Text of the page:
Brooklyn Bird Watch: August 12
Gray Catbird. Scientific name: Dumetella carolinensis
Today Brooklyn Bird Watch features an excellent Heather Wolf photo of the Gray Catbird. The Gray Catbird is virtually a gray monotone color all over except for a prominent skull cap of black feathers on top of its head. It also has a russet colored area of feathers under its tail. If you have ever heard a catbird you will agree that it really does sound like a cat. Gray Catbirds are relatives of mockingbirds and thrashers, and they share similar vocal abilities. Like the Mockingbird, they copy the sounds of other species and string those sounds together, making their own song.
You’ve probably at least heard of the expression “sitting in the catbird seat”, which indicates being in an advantageous position.
By the way, it was Red Barber, the Hall of Fame radio announcer for none other than the Brooklyn Dodgers for almost 15 years back in the 1940s and 50s who helped popularize the expression “sitting in the catbird seat”, which meant “sitting pretty”; for example, when a batter had three balls and no strikes on him.
Catbirds are cautious birds, they seldom fly in open areas. As the Cornell Lab points out, “Catbirds are secretive but energetic, hopping and fluttering from branch to branch through tangles of vegetation. Singing males sit atop shrubs and small trees. Catbirds are reluctant to fly across open areas, preferring quick, low flights over vegetation.” Audubon describes it this way: “Rather plain but with lots of personality, the Gray Catbird often hides in the shrubbery, making an odd variety of musical and harsh sounds — including the catlike mewing responsible for its name. At other times it moves about boldly in the open, jerking its long tail expressively. Most catbirds winter in the southern United States or the tropics, but a few linger far to the north if they have access to a reliable source of berries or a well-stocked bird feeder.”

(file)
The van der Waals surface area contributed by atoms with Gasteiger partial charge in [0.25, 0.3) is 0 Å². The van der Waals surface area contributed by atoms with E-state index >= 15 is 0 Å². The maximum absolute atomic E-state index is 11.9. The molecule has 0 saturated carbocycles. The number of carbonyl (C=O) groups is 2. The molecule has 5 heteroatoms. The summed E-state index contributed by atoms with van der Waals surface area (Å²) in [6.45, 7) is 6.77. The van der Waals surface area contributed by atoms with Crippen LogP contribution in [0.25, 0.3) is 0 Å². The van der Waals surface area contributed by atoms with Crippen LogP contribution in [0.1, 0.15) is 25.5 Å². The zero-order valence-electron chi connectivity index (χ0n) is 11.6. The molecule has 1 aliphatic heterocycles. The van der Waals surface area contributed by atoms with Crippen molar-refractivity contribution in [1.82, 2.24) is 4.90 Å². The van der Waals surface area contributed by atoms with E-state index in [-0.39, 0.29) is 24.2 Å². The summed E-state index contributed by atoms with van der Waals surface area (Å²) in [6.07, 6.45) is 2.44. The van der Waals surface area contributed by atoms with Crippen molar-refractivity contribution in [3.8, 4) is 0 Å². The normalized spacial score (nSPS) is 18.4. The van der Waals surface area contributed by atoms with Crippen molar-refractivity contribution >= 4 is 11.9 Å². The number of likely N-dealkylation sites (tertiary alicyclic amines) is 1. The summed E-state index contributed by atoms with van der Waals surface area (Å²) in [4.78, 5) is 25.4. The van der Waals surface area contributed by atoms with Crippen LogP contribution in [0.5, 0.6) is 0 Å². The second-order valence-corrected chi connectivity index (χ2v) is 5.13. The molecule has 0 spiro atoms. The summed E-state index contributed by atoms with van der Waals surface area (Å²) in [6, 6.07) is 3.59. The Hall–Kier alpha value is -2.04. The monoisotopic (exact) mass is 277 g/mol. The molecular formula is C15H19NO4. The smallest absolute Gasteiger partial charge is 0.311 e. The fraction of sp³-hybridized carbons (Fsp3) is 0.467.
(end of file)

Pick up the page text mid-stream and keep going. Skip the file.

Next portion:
Catbirds are apparently very smart. We’ve written about the strategy of the Cowbird laying eggs in the nests of other birds and how one gull fails to recognize the different egg. Well, not so for the Catbird. She will recognize the intruding egg, puncture it and get rid of it. The Catbird nest, resembling a cup and usually built by the female, is comprised of any number of things, like “twigs, weeds, grass, leaves, and sometimes pieces of trash, lined with rootlets and other fine materials.”
And some good news for bird lovers: According to Audubon the overall Catbird population, at least in the East, is apparently on the rise.
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